Posted by ATMAJA'Z
LOS ANGELES (May 21, 2006) - According to recent estimates, hepatitis has become a worldwide health problem, affecting millions of people in the U.S. and abroad.
Researchers are experimenting with combinations of anti-inflammatory medicines like interferons to improve hepatitis symptoms. In research presented today at Digestive Disease Week® 2006 (DDW), new combinations of therapies are making significant progress to improve symptoms of the disease. DDW is the largest international gathering of physicians and researchers in the fields of gastroenterology, hepatology, endoscopy and gastrointestinal surgery.
Hepatitis is caused by a virus that attacks the liver, triggering painful inflammation and often leading to more serious conditions like liver failure and even death. Several different forms of hepatitis exist, including hepatitis A, B and C. Hepatitis A is generally food-borne, while hepatitis B and C are spread primarily through parenteral or sexual routes. The disease is often caused by a virus, but can also result from alcohol, toxins or drugs.
"Despite the significant number of people suffering from hepatitis, treatment options have been lagging in comparison to other major diseases," said John Vierling, M.D., FACP, president, the American Association for the Study of Liver Diseases (AASLD); professor of Medicine and Surgery at the Baylor College of Medicine in Houston, Texas; and director of Baylor Liver Health and Chief of Hepatology. "We hope that continued research like these studies will lead to more significant breakthroughs and relief for these patients."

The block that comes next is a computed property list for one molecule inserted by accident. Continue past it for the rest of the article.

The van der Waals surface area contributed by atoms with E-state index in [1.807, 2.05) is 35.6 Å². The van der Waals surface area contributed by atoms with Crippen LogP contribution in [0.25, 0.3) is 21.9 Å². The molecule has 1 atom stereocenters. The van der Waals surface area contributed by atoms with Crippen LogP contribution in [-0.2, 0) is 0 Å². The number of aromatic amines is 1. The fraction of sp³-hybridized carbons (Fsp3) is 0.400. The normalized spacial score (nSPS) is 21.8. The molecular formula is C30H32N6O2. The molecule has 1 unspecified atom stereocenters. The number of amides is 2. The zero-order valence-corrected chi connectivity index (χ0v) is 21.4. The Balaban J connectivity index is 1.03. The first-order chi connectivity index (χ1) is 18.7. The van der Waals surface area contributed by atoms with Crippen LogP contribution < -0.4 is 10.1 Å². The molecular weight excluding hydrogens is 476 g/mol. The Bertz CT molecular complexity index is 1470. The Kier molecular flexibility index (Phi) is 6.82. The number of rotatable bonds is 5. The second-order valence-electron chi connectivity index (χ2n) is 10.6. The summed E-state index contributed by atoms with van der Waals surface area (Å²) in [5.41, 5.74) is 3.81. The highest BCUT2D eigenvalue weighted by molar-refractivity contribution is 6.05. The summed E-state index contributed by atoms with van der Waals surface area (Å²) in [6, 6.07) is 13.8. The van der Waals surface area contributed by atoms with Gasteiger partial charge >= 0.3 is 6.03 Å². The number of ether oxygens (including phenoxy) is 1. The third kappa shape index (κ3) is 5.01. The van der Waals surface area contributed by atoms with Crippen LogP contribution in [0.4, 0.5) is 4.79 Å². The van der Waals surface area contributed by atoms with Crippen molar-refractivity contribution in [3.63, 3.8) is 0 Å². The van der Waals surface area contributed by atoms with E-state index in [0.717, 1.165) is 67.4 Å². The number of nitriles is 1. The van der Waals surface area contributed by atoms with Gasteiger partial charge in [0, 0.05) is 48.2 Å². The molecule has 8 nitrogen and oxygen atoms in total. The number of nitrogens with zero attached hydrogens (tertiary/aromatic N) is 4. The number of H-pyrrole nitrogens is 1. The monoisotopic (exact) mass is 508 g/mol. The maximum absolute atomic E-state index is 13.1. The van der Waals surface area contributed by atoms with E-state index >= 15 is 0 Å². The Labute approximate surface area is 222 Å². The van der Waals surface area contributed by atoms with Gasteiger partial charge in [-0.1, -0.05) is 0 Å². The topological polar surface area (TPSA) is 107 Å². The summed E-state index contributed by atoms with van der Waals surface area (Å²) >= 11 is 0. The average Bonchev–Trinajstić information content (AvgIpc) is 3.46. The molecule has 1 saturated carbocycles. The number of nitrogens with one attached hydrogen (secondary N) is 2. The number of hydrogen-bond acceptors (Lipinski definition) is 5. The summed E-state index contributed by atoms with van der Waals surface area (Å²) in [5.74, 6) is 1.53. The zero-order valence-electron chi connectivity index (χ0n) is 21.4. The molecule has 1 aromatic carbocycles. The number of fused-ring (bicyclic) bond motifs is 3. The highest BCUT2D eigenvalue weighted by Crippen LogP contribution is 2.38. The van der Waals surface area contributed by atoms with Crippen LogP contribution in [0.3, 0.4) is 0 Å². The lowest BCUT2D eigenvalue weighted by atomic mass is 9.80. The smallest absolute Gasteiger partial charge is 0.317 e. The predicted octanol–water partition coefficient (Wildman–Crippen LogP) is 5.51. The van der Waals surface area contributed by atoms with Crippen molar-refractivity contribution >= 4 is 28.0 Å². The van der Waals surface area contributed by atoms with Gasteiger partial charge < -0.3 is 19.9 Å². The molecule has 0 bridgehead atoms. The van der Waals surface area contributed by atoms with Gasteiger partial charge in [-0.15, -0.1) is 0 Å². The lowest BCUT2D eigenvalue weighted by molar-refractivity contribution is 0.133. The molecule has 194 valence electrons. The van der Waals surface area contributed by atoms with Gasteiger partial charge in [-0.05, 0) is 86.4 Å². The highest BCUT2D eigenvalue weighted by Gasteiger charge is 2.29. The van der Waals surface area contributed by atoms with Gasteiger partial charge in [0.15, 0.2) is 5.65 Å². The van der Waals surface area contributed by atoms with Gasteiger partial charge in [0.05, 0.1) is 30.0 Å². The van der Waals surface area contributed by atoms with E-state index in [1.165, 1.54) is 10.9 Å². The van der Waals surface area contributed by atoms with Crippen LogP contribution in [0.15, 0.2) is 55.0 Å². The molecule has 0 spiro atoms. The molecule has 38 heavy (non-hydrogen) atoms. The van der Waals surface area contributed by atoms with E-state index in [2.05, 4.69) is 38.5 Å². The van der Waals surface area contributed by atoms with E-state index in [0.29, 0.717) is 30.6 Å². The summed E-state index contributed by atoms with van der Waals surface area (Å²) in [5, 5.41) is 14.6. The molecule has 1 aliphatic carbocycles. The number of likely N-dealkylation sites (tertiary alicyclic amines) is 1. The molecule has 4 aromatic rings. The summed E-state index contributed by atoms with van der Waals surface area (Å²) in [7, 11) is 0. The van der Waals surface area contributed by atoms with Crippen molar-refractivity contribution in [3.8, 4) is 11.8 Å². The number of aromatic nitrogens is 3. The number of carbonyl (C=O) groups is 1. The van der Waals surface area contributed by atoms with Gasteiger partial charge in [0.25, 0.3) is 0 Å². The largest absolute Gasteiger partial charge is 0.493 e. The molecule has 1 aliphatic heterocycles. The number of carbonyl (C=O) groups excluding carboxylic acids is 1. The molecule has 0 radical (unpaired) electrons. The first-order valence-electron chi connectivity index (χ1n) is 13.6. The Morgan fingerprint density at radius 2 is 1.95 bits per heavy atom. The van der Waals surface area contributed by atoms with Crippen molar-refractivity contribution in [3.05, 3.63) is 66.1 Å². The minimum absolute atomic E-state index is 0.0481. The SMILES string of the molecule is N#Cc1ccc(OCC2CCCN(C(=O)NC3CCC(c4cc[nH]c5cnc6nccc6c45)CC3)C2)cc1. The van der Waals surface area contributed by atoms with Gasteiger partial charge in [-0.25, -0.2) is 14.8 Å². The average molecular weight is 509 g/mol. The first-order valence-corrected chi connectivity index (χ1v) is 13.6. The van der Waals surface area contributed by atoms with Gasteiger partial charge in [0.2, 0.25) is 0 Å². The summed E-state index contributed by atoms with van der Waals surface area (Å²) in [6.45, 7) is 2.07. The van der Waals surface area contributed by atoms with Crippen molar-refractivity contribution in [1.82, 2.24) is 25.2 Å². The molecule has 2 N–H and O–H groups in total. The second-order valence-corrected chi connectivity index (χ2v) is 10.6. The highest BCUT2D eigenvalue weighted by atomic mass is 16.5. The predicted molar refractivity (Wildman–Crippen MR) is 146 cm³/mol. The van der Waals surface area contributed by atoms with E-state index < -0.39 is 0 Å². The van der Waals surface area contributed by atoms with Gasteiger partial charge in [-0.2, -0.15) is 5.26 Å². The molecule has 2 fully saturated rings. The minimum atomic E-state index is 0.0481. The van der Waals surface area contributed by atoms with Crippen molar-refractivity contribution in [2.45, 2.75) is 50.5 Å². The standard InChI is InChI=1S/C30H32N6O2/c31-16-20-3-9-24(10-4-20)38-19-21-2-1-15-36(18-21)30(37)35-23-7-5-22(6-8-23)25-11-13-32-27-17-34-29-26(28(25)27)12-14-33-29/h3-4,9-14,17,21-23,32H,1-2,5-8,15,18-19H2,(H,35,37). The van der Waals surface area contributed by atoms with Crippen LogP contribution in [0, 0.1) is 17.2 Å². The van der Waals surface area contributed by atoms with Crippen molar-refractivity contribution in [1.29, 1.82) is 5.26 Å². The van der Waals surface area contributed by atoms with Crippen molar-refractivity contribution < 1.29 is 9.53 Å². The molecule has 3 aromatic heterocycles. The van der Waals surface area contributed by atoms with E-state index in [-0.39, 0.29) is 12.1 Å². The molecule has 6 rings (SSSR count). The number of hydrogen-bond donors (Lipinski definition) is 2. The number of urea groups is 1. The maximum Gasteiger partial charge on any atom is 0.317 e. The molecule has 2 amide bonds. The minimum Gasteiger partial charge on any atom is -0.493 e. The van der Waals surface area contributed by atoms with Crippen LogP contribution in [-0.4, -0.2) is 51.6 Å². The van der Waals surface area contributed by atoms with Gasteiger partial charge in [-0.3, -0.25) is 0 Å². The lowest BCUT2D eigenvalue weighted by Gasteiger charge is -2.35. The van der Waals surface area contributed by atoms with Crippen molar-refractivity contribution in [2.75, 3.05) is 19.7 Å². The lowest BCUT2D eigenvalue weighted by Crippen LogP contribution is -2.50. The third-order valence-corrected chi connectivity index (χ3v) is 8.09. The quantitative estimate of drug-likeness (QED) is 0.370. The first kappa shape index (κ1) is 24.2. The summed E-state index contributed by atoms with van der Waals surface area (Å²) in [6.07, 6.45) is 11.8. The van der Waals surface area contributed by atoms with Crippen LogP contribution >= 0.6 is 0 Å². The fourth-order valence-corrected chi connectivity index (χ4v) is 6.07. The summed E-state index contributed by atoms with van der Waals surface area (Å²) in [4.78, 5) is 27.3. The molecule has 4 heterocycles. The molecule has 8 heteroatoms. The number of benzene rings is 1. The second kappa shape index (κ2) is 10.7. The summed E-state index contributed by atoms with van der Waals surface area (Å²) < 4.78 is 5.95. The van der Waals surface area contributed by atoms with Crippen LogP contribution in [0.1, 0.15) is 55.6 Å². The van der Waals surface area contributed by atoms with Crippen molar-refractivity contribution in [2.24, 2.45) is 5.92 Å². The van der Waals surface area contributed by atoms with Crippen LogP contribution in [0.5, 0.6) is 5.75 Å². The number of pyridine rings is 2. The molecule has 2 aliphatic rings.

Valopicitabine (NM283), Alone or with Peg-Interferon, Compared to Peg Interferon/Ribavirin (pegIFN/RBV) Retreatment in Hepatitis C Patients with Prior Non-Response to PegIFN/RBV: Week 24 Results [Abstract 4]
More than half of currently treated hepatitis patients are infected with strains of hepatitis C that do not respond to current interferon therapies and have no other effective treatment options. Combination treatment using a new antiviral therapy is showing promise in suppressing the virus, according to a phase II US multi-center study. The therapy, valopicitabine, has shown anti-HCV activity alone and in combination with pegIFN (pegylated interferon) in early trials, without viral breakthrough for study periods up to six months.
The current study compared the outcomes of five different treatments in patients who have not experienced remission with standard therapies: valopicitabine alone (800 mg/d), one of three combination arms with the drug at 400 mg/d, 800 mg/d or dose-ramping 400 to 800 mg/d plus pegIFN, or pegIFN with ribavirin as a control group.
For the 162 patients who have completed the trial period at 24 weeks, results show that the two higher-dose combination arms had much better response rates than the control group, experiencing on average a 2.5 to 3.0 log decrease in hepatitis RNA reductions by week 24, a significantly better response than the comparator. No viral breakthrough has been seen to date. However, vomiting and dehydration requiring hospitalization occurred in three patients taking the highest dose (800 mg), forcing the research team to halt the use of that dose and continue using only the lower doses of 200 to 400 mg of the drug.
"For patients whose disease has not responded to current therapies, this new combination treatment may produce excellent results, at the maximally acceptable dosage," according to Paul Pockros, M.D., of Scripps Clinic in California, and lead study author. "Continued treatment will determine if these encouraging early responses will result in a sustained response, hopefully improving patient quality of life and long-term survival."